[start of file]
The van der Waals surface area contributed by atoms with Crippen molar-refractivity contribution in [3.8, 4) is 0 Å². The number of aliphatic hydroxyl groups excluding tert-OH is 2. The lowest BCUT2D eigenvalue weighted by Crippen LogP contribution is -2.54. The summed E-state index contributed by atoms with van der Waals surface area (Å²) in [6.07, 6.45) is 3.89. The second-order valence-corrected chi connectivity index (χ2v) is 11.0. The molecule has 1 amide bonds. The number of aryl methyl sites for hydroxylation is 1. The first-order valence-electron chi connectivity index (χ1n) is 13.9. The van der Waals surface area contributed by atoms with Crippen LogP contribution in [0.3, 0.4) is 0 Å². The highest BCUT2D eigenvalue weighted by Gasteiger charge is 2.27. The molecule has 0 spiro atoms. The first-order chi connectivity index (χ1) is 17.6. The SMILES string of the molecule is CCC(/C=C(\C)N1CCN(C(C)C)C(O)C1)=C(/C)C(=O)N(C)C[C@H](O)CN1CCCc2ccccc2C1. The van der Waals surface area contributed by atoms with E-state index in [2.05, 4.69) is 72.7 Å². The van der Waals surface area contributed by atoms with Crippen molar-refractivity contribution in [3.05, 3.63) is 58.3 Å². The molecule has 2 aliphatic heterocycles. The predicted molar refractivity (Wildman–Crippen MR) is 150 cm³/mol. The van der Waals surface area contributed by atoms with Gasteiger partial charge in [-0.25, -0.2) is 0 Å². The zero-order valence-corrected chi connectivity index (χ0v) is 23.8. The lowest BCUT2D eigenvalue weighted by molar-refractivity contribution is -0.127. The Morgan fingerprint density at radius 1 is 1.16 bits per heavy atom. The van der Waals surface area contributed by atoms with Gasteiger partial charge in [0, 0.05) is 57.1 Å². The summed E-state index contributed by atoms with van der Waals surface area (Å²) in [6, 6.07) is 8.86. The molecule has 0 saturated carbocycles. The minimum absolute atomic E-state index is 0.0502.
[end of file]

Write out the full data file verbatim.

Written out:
The van der Waals surface area contributed by atoms with Crippen molar-refractivity contribution in [3.8, 4) is 0 Å². The number of aliphatic hydroxyl groups excluding tert-OH is 2. The lowest BCUT2D eigenvalue weighted by Crippen LogP contribution is -2.54. The summed E-state index contributed by atoms with van der Waals surface area (Å²) in [6.07, 6.45) is 3.89. The second-order valence-corrected chi connectivity index (χ2v) is 11.0. The molecule has 1 amide bonds. The number of aryl methyl sites for hydroxylation is 1. The first-order valence-electron chi connectivity index (χ1n) is 13.9. The van der Waals surface area contributed by atoms with Crippen LogP contribution in [0.3, 0.4) is 0 Å². The highest BCUT2D eigenvalue weighted by Gasteiger charge is 2.27. The molecule has 0 spiro atoms. The first-order chi connectivity index (χ1) is 17.6. The SMILES string of the molecule is CCC(/C=C(\C)N1CCN(C(C)C)C(O)C1)=C(/C)C(=O)N(C)C[C@H](O)CN1CCCc2ccccc2C1. The van der Waals surface area contributed by atoms with E-state index in [2.05, 4.69) is 72.7 Å². The van der Waals surface area contributed by atoms with Crippen molar-refractivity contribution in [3.05, 3.63) is 58.3 Å². The molecule has 2 aliphatic heterocycles. The predicted molar refractivity (Wildman–Crippen MR) is 150 cm³/mol. The van der Waals surface area contributed by atoms with Gasteiger partial charge in [-0.25, -0.2) is 0 Å². The zero-order valence-corrected chi connectivity index (χ0v) is 23.8. The lowest BCUT2D eigenvalue weighted by molar-refractivity contribution is -0.127. The Morgan fingerprint density at radius 1 is 1.16 bits per heavy atom. The van der Waals surface area contributed by atoms with Gasteiger partial charge in [0, 0.05) is 57.1 Å². The summed E-state index contributed by atoms with van der Waals surface area (Å²) in [6, 6.07) is 8.86. The molecule has 0 saturated carbocycles. The minimum absolute atomic E-state index is 0.0502.